Friday

Apr. 16, 2004

The Widow's Lament in Springtime

by William Carlos Williams

a song in the front yard

by Gwendolyn Brooks

FRIDAY, 16 APRIL, 2004
Listen (RealAudio) | How to listen

Poem: "a song in the front yard," by Gwendolyn Brooks, from Selected Poems (Harper Collins); and "The Widow's Lament in Springtime," by William Carlos Williams , from The Collected Poems 1909-1939 (New Directions).

a song in the front yard

I've stayed in the front yard all my life.
I want a peek at the back
Where it's rough and untended and hungry weed grows.
A girl gets sick of a rose.

I want to go in the back yard now
And maybe down the alley,
To where the charity children play.
I want a good time today.

They do some wonderful things.
They have some wonderful fun.
My mother sneers, but I say it's fine
How they don't have to go in at quarter to nine.
My mother, she tells me that Johnnie Mae
Will grow up to be a bad woman.
That George'll be taken to Jail soon or late
(On account of last winter he sold our back gate).

But I say it's fine. Honest, I do.
And I'd like to be a bad woman, too,
And wear the brave stockings of night-black lace
And strut down the streets with paint on my face.



The Widow's Lament in Springtime

Sorrow is my own yard
where the new grass
flames as it has flamed
often before but not
with the cold fire
that closes round me this year.
Thirtyfive years
I lived with my husband.
The plumtree is white today
with masses of flowers.
Masses of flowers
load the cherry branches
and color some bushes
yellow and some red
but the grief in my heart
is stronger than they
for though they were my joy
formerly, today I notice them
and turn away forgetting.
Today my son told me
that in the meadows,
at the edge of the heavy woods
in the distance, he saw
trees of white flowers.
I feel that I would like
to go there
and fall into those flowers
and sink into the marsh near them.


Literary and Historical Notes:

It's the birthday of poet and novelist Kingsley Amis, born in London (1922). His novels include That Uncertain Feeling (1955), The Anti-Death League (1966) and The Old Devils (1986).

He became friends with the poet Philip Larkin at Oxford, and began writing poetry and short stories. He served in Belgium and West Germany during World War II, and then taught college English for several years. In 1954 he came out with his first novel, Lucky Jim, about Jim Dixon, a medieval history professor at a small university. Jim hates teaching, but at the same time he realizes that it's probably the only real job he's qualified for. After Lucky Jim came out, many people grouped Amis with the "Angry Young Men," young British writers of the 1950s who wrote about working-class people frustrated by the class system in England.

Amis was a socialist as a young man, but as he grew older his politics gradually drifted to the right. In 1967, he surprised everyone when he came out in support of America's war in Vietnam. He said, "I am driven into grudging toleration of the Conservative Party because it is the party of non-politics, of resistance to politics. . . . Many of the evils of life—failure, loneliness, fear, boredom, inability to communicate--are ineradicable by political means. . . . All you can reasonably hope for is keeping things going."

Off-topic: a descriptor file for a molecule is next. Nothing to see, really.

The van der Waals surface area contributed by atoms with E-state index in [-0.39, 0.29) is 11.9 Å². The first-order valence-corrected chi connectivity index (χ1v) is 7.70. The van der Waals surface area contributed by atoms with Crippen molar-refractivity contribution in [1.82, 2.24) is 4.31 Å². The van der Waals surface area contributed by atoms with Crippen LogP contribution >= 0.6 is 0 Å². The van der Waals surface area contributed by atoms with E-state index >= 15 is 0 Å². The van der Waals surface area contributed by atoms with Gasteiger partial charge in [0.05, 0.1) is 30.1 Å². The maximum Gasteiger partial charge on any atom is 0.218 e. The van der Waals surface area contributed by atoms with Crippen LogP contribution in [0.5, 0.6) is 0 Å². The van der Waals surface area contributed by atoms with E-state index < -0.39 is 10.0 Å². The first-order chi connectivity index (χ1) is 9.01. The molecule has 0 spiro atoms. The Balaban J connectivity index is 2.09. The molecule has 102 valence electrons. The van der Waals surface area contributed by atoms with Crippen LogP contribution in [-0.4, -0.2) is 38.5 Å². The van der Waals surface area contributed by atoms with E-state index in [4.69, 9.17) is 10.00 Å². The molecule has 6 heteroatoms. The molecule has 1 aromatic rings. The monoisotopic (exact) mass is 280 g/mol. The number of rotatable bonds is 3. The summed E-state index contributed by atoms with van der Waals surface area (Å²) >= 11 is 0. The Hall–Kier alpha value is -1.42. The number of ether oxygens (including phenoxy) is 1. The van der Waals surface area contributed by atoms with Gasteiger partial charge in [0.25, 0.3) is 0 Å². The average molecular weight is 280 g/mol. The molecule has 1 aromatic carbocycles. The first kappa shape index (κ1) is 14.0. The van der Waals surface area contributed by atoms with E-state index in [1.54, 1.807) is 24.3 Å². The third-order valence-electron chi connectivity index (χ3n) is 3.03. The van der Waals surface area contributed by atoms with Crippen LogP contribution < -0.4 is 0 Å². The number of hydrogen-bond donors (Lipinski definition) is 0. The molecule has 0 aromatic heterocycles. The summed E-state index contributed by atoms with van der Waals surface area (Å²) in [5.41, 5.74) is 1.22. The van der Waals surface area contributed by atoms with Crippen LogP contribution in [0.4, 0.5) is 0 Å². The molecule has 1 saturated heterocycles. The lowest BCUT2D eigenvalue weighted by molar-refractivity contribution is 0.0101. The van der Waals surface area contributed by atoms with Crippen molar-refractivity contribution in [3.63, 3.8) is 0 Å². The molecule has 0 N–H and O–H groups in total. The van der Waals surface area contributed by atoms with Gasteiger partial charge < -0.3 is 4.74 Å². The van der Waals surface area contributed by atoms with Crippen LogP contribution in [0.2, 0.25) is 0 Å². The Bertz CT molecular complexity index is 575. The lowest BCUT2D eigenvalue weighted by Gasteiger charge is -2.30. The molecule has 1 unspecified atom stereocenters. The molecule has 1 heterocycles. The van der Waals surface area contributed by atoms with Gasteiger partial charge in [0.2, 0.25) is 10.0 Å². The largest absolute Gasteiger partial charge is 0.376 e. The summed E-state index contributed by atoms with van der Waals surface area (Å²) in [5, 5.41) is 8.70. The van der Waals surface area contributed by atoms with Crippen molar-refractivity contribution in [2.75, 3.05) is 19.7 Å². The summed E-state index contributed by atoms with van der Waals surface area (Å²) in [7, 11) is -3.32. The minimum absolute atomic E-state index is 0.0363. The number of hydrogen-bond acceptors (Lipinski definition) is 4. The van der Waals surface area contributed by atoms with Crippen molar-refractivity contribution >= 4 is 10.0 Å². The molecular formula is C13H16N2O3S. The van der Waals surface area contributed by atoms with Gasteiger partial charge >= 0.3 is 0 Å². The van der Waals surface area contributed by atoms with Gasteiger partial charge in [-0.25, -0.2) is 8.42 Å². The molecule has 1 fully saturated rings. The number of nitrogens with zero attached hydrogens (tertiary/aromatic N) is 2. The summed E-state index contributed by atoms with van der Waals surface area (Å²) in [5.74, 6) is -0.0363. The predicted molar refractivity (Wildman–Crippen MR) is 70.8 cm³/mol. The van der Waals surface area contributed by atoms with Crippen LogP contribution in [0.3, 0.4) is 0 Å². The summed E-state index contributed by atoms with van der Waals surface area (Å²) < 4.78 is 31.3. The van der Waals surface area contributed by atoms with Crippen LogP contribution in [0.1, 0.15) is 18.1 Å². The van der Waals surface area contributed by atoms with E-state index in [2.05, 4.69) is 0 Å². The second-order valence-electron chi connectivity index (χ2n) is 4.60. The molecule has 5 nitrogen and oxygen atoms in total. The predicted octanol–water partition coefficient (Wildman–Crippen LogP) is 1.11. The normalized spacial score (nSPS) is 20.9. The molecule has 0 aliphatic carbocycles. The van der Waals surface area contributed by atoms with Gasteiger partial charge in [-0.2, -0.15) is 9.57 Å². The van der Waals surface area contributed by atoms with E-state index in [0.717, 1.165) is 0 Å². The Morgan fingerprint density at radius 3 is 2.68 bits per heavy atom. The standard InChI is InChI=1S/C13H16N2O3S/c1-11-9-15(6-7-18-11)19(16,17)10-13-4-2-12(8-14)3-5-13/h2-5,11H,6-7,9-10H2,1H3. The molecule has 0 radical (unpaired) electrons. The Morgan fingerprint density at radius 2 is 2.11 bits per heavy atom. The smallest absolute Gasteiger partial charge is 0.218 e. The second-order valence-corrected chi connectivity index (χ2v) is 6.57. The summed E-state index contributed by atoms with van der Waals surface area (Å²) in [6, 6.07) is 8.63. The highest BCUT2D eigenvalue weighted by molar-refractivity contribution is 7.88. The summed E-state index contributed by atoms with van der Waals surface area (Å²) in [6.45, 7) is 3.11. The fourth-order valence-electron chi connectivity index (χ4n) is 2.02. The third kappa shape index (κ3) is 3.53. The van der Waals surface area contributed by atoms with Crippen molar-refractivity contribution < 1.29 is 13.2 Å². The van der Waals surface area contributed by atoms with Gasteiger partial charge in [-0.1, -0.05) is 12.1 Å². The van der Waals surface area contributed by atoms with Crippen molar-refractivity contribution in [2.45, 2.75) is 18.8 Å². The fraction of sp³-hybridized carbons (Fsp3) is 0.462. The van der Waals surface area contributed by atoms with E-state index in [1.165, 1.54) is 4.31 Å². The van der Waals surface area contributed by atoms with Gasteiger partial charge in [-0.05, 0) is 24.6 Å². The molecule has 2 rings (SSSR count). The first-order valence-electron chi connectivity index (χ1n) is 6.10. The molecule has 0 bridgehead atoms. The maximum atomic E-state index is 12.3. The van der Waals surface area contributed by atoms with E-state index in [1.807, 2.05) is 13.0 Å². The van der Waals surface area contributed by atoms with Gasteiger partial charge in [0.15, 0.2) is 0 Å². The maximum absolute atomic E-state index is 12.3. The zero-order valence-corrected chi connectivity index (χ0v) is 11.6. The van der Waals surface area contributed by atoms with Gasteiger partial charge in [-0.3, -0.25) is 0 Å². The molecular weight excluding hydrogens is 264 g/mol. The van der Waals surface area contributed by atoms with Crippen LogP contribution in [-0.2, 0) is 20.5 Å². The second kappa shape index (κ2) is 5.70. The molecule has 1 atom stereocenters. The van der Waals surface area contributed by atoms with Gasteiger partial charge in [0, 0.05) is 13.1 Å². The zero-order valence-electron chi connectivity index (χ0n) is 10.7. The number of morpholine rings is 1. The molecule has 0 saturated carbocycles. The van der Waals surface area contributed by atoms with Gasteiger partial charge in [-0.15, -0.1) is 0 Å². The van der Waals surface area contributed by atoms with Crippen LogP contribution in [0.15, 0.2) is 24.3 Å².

It's the birthday of playwright John Millington Synge, born in Rathfarnham, just south of Dublin, Ireland (1871). He was often sick as a child, and so instead of playing sports he spent his free time roaming around the hills and valleys near his home. He joined the Dublin Naturalist's Field Club when he was fifteen, and spent the next two years gathering insects and plants and looking at them under a microscope.

He spent seven years in Paris, writing literary criticism for magazines and newspapers. Then, in 1896, he met the poet William Butler Yeats. Yeats told him that instead of trying to work his way into literary circles in Paris, he should go to the Aran Islands off the west coast of Ireland and write about the Irish-speaking peasants who live there. Yeats told him to "live there as if you were one of the people themselves. Express a life that has never found expression."

So, in 1898, Synge went the Aran Islands, and he spent the next four summers there. He explored the craggy, barren landscape, took notes on the Irish language, and wrote down the folktales of the islanders. In 1907, he published an account of his time there, and the material he gathered formed the basis for his two most successful plays, Riders to the Sea (1903) and The Playboy of the Western World (1907).


It's the birthday of writer Anatole France, born in Paris (1844). He wrote poems, plays, essays, short stories, and more than twenty novels, including At the Sign of the Queen Pedauque (1893), Penguin Island (1908) and The Gods Are Athirst (1912).

He grew up in an apartment above his father's bookstore, where he would roam through the stacks of books as a child. He fell in love with reading at a young age, and almost all of his jobs were related to books: he worked as a bookseller, a cataloguer, a publisher's assistant, an editor and a librarian, writing poetry and fiction on the side. His first big success came in 1881 with the novel The Crime of Sylvestre Bonnard, a satire set in eighteenth-century France. He went on to become one of the most successful novelists in France, and he won the Nobel Prize for Literature in 1921.

France said, "When a thing has been said and said well, have no scruple. Take it and copy it."

And he said, "The law, in its majestic equality, forbids rich and poor alike to sleep under bridges, beg in the streets or steal bread."

And, "Lovers who love truly do not write down their happiness."

Be well, do good work, and keep in touch.®

 









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